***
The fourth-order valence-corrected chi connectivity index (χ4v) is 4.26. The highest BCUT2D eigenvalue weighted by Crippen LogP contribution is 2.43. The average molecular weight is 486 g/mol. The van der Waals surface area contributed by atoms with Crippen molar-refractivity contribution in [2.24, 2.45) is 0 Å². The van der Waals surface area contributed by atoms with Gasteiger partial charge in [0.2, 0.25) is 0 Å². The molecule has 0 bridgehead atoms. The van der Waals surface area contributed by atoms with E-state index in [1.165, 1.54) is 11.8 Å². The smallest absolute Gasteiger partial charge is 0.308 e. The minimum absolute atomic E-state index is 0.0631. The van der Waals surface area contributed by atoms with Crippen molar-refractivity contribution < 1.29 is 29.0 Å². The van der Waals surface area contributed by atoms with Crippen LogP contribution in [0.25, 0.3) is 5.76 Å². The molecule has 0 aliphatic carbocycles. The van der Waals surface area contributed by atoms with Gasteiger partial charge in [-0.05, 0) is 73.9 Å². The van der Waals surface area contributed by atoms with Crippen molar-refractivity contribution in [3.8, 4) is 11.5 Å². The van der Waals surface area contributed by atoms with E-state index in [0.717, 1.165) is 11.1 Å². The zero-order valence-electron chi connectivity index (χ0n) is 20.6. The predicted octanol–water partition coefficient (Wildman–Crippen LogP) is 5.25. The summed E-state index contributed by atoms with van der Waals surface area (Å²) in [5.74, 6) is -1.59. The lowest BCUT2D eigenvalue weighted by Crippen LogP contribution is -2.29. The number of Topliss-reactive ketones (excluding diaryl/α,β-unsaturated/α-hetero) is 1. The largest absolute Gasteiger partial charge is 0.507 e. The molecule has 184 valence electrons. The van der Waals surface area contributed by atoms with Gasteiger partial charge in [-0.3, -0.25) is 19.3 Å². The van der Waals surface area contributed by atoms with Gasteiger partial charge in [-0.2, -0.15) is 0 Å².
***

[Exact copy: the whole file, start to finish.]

The fourth-order valence-corrected chi connectivity index (χ4v) is 4.26. The highest BCUT2D eigenvalue weighted by Crippen LogP contribution is 2.43. The average molecular weight is 486 g/mol. The van der Waals surface area contributed by atoms with Crippen molar-refractivity contribution in [2.24, 2.45) is 0 Å². The van der Waals surface area contributed by atoms with Gasteiger partial charge in [0.2, 0.25) is 0 Å². The molecule has 0 bridgehead atoms. The van der Waals surface area contributed by atoms with E-state index in [1.165, 1.54) is 11.8 Å². The smallest absolute Gasteiger partial charge is 0.308 e. The minimum absolute atomic E-state index is 0.0631. The van der Waals surface area contributed by atoms with Crippen molar-refractivity contribution < 1.29 is 29.0 Å². The van der Waals surface area contributed by atoms with Crippen LogP contribution in [0.25, 0.3) is 5.76 Å². The molecule has 0 aliphatic carbocycles. The van der Waals surface area contributed by atoms with Gasteiger partial charge in [-0.05, 0) is 73.9 Å². The van der Waals surface area contributed by atoms with Crippen molar-refractivity contribution in [3.8, 4) is 11.5 Å². The van der Waals surface area contributed by atoms with E-state index in [0.717, 1.165) is 11.1 Å². The zero-order valence-electron chi connectivity index (χ0n) is 20.6. The predicted octanol–water partition coefficient (Wildman–Crippen LogP) is 5.25. The summed E-state index contributed by atoms with van der Waals surface area (Å²) in [5.74, 6) is -1.59. The lowest BCUT2D eigenvalue weighted by Crippen LogP contribution is -2.29. The number of Topliss-reactive ketones (excluding diaryl/α,β-unsaturated/α-hetero) is 1. The largest absolute Gasteiger partial charge is 0.507 e. The molecule has 184 valence electrons. The van der Waals surface area contributed by atoms with Gasteiger partial charge in [-0.3, -0.25) is 19.3 Å². The van der Waals surface area contributed by atoms with Gasteiger partial charge in [-0.2, -0.15) is 0 Å².